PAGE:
One problem, however, that has been overlooked is that dynamic home addressing required when mobile hosts power up in a foreign network is not specified in the M-IP standard. Specifically, mobile hosts that power up in a foreign network with no home address cannot contact addressing servers in their home network through the type of “broadcasting” contemplated by DHCP. An alternative arrangement is needed that works, is compatible with DHCP and M-IP, and is easy to implement.
The present invention is a method called Transient Tunneling (TT) that allows configuring of portable and/or mobile IP hosts desiring to connect to the Internet, whereby such hosts can dynamically acquire a home address through DHCP when powering up in a foreign network. The method comprises a two-stage configuration procedure: First, the mobile host uses the M-IP protocol to establish contact with an addressing element, referred to as a bootstrapping agent, that is usually co-located with a M-IP Home Agent, and that allocates a temporary home address for the mobile host that is used to create a temporary tunnel; second, this temporary tunnel is used as the communication vehicle over which standard DHCP transactions take place. The present invention is thus arranged to use a) M-IP as the signaling mechanism for reaching the home network and triggering the acquisition of a temporary home address for the mobile host; and b) DHCP to allocate a permanent home address and any other configuration state for the mobile host.
The method of the present invention advantageously enables the use of conventional broadcasting procedures to properly discover an addressing server in their home network, and does not require changes to protocol standards. Only minor changes must be made to server implementations. The invention is simple to implement, avoids the problems that plague its alternatives, and exhibits acceptable performance. In addition, it leverages the growing DHCP code-base, with respect to its embedded support for important and often necessary host configuration options beyond addressing. While being DHCP-based, the method is potentially useful to any dynamic home addressing protocol that relies on broadcasting for server discovery.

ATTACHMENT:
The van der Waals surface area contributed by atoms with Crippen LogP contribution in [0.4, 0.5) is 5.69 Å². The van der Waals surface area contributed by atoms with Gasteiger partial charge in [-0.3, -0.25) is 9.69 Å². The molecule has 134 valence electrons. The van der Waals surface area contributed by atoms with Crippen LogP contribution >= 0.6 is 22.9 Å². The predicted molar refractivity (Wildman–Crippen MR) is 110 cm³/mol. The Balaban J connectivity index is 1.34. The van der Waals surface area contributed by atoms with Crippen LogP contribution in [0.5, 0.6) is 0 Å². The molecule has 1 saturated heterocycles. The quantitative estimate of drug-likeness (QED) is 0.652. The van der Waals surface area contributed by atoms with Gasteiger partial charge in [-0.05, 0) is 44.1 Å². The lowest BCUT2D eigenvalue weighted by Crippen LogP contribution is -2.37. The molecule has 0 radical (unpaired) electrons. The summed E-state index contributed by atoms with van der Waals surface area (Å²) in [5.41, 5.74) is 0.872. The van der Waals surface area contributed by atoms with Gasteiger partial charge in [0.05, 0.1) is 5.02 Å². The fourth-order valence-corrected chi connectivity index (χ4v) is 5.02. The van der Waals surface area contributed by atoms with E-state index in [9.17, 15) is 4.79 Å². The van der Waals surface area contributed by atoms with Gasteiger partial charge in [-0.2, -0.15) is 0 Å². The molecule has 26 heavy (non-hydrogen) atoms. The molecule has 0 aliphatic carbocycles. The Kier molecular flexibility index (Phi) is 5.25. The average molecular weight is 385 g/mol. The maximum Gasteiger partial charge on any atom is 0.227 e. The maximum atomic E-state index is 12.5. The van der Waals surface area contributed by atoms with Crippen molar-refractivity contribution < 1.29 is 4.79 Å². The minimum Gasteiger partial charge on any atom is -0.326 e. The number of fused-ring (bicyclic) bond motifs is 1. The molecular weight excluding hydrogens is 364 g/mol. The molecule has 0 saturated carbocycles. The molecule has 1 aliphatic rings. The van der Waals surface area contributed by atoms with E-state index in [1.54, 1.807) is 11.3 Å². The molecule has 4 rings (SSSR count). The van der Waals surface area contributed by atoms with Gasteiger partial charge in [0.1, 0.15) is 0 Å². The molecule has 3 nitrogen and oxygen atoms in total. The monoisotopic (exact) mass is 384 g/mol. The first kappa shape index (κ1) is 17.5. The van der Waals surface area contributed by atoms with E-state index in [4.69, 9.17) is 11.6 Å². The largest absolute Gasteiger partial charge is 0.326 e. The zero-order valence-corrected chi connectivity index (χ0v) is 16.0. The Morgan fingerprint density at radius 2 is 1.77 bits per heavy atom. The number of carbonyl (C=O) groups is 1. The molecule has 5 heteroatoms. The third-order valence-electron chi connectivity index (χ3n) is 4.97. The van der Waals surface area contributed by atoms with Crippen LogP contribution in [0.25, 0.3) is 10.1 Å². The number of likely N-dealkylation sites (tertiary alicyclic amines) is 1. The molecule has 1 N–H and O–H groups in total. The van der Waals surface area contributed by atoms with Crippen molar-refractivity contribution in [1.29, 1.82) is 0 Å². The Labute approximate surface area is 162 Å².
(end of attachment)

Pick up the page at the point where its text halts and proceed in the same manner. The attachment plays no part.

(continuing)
The present invention will be more fully appreciated from a consideration of the following Detailed Description, which should be read in light of the accompanying drawings in which:
Before proceeding to describe the present invention, it will be helpful to briefly review Mobile IP and DHCP techniques, which are described in connection with
In a Mobile IP network there are two mobility agents: a home agent (HA) 101 and a foreign agent (FA) 103. Home agent 101 gives mobility support to hosts (such as mobile host 110) that belong to the same home network 102, while FA 103 serves hosts that are visiting from a foreign (remote home) network 104. Each mobile host must have a home address and must also acquire a care-of address (COA) when attached to a foreign network. The manner in which the COA is assigned depends on whether the FA resides on the host, i.e., the co-located or CCOA option, or on a device in the local access network. When an external FA is used, the COA becomes the address of one of its network interfaces. In the case of co-location, the host acquires a CCOA through static means or preferably through a dynamic addressing protocol like DHCP. The mobile host engages in two-way communication with a remote party, that shown in